The laboratory of Cardiac Electrophysiology is located in the newly renovated animal research floor of the department in building 16, level 5. In addition, laboratories will be allocated to the group in building 12.5 after refurbishment in 2017.

Examples of our core techniques are:

Recordings of electrocardiograms (ECG) from anesthetized mice.

The surface ECG is central to cardiac electrophysiology. We record high-resolution 6-lead ECGs with minimal noise. Our laboratory is designed to reduce ambient electrical noise, including electrical shielding in the walls. The ECG gives us important information about the global (i.e., whole heart) electrophysiology.

For example, this technique has been used in this publication.

Intracardiac pacing to induce cardiac arrhythmias

Using a catheter with a diameter of 0.37 mm, it is possible to pace the heart from within. We pace the heart to control heart rate or to induce arrhythmias. We enter either the right atria and ventricle from the right external jugular vein or the left ventricle from the left common carotid artery. When the catheter is placed correctly, we can record local cardiac activity and pace the heart from the 8 electrodes at the tip of the catheter.

For example, this technique has been used in this publication.

Radiotelemetry recordings of ECGs from conscious mice

We surgically place small (1.1 g) radiotransitters subcutaneously in mice and after recovery, we can record a 1-lead ECG under conscious conditions. In our telemetry lab, the mice are placed in their home cage on receivers and the signal is recorded continuously. We often record for 5 days under controlled light/dark cycles and under video surveillance.

For example, this technique has been used in this publication.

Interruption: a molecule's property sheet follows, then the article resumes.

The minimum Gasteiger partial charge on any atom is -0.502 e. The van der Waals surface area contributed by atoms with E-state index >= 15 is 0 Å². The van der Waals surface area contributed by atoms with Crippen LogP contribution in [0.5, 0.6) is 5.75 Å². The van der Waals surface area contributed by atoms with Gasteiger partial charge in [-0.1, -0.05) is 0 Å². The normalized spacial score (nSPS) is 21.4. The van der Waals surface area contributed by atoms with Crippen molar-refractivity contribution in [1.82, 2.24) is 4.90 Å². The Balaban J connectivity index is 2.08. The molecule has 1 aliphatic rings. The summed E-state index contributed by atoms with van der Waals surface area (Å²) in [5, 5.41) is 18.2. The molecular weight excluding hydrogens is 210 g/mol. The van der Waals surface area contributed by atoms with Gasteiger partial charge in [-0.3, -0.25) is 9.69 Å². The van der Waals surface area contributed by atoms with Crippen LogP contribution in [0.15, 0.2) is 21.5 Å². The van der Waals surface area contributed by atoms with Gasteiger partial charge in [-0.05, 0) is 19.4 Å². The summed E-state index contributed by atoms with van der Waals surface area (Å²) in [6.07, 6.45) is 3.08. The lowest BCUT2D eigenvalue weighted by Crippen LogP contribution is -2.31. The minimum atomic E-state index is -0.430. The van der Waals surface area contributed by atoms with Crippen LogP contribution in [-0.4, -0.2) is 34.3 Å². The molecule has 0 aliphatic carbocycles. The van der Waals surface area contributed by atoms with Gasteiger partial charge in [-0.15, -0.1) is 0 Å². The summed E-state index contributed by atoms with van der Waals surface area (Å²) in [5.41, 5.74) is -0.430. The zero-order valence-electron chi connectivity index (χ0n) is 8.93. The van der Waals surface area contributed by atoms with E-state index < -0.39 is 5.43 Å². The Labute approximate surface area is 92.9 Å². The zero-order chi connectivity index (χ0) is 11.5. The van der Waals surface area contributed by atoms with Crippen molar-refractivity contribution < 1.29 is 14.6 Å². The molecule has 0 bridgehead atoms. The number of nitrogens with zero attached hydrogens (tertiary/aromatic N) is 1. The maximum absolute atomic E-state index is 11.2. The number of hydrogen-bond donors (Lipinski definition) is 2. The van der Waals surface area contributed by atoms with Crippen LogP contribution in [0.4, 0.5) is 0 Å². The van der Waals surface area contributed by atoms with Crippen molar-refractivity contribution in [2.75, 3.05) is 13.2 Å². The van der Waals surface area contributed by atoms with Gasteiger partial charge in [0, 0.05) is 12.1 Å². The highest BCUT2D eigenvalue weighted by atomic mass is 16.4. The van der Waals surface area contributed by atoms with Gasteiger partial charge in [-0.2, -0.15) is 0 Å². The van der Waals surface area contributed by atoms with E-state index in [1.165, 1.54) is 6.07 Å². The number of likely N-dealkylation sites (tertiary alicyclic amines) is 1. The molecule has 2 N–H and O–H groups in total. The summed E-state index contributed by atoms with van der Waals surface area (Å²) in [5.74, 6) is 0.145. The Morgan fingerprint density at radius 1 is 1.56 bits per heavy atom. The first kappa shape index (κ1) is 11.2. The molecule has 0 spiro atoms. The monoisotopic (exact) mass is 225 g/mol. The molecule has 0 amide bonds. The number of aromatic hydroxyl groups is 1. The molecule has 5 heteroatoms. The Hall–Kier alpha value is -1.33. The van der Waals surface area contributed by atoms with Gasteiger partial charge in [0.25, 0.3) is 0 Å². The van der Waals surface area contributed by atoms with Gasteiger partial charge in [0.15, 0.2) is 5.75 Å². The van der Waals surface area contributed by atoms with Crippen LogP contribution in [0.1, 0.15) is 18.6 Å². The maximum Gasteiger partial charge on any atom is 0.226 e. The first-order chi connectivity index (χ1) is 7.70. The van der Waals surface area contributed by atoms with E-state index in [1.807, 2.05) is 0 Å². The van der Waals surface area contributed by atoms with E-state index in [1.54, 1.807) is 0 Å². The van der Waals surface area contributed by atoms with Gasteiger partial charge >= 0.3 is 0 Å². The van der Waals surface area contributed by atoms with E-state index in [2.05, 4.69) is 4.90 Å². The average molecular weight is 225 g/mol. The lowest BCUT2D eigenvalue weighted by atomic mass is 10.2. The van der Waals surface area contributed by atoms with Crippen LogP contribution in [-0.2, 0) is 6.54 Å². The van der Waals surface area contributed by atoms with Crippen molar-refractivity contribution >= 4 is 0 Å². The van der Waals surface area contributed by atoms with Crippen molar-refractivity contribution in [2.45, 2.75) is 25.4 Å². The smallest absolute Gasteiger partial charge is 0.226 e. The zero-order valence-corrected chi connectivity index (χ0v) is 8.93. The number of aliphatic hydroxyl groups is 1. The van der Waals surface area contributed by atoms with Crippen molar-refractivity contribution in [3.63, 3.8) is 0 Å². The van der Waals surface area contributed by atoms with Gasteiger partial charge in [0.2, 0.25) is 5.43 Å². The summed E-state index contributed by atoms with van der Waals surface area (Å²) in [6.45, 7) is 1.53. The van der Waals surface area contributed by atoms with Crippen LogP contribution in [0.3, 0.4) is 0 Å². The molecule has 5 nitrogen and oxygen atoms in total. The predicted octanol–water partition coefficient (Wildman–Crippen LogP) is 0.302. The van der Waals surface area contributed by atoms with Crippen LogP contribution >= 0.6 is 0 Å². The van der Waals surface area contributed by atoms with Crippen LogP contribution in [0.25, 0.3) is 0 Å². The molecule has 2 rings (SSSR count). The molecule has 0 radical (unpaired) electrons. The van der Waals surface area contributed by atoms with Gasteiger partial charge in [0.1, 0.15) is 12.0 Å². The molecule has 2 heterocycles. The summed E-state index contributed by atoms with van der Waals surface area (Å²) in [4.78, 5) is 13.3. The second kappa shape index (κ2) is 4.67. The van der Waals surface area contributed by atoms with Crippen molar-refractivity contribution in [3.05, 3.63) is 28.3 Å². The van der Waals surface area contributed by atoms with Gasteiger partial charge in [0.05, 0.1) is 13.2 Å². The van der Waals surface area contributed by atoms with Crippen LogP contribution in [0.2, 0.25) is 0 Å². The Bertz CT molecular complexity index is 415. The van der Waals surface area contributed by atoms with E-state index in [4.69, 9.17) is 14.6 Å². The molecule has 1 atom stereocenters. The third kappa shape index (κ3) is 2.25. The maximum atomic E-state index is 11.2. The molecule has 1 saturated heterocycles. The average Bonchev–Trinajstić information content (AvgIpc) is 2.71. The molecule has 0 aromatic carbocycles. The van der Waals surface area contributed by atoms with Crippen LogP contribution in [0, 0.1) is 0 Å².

Echocardiographic examination of cardiac structure and function

Advanced imaging of the beating heart inside the animal is a key physiological technique to assess both cardiac structure and pumping function. By using non-invasive ultrasound examinations, we can also describe structural and functional remodeling as a function of time
using the individual animal as its own control.

For example, this technique has been used in this publication.

Surgery to induce cardiac disease

To simulate disease, we surgically induce a pathology. Constriction of the transverse aorta is a useful method for inducing cardiac hypertrophy and heart failure. Coronary ligation or nephrectomy are other invasive techniques to trigger a pathophysiological progression.

For example, aortic constriction has been used in this publication.

Genetically modified animals

We use genetically modified mice to study the effects of a single protein on the intact cardiac electrophysiology. We have studied KChIP2 intensively over the years, but also KCNMA1 the leptin-receptor knockouts have been investigated.

For example, the cardiac effects of leptin-receptor knockout have been investigated in this publication.

Invasive blood pressure recordings

To understand the hemodynamic consequences of cardiac disease, we record blood pressure invasively, either in the carotid artery or in the left ventricle.

Isolated heart studies

Isolated heart preparations are useful to study the properties of the heart without the influence of the physiological feedback from the remaining organ systems, e.g., the vasculature or the autonomic nervous system.

We have a state-of-the-art setup for studying isolated mouse hearts using both the Langendorff principle and the working heart principle. We record ECG, coronary flow and pressure, monophasic action potential, afterload and preload, and ventricular pressure in this setup. Via programmed electrical pacing, we can control heart rate.

For example, this technique has been used in this publication.